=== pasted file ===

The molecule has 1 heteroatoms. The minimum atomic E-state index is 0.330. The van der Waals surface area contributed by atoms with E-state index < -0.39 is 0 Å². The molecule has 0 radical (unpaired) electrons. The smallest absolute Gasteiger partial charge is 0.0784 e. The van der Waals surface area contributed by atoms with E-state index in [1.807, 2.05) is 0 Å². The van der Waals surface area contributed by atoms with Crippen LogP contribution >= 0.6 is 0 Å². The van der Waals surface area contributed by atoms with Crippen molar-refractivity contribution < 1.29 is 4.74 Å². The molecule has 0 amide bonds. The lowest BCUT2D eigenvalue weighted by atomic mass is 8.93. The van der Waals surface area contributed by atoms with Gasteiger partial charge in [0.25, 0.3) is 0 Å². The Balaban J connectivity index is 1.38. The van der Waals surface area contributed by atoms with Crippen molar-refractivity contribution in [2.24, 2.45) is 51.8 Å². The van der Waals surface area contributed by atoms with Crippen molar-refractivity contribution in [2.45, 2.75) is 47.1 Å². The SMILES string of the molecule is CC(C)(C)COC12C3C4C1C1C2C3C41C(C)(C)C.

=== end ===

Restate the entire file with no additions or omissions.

The molecule has 1 heteroatoms. The minimum atomic E-state index is 0.330. The van der Waals surface area contributed by atoms with E-state index < -0.39 is 0 Å². The molecule has 0 radical (unpaired) electrons. The smallest absolute Gasteiger partial charge is 0.0784 e. The van der Waals surface area contributed by atoms with E-state index in [1.807, 2.05) is 0 Å². The van der Waals surface area contributed by atoms with Crippen LogP contribution >= 0.6 is 0 Å². The van der Waals surface area contributed by atoms with Crippen molar-refractivity contribution < 1.29 is 4.74 Å². The molecule has 0 amide bonds. The lowest BCUT2D eigenvalue weighted by atomic mass is 8.93. The van der Waals surface area contributed by atoms with Gasteiger partial charge in [0.25, 0.3) is 0 Å². The Balaban J connectivity index is 1.38. The van der Waals surface area contributed by atoms with Crippen molar-refractivity contribution in [2.24, 2.45) is 51.8 Å². The van der Waals surface area contributed by atoms with Crippen molar-refractivity contribution in [2.45, 2.75) is 47.1 Å². The SMILES string of the molecule is CC(C)(C)COC12C3C4C1C1C2C3C41C(C)(C)C.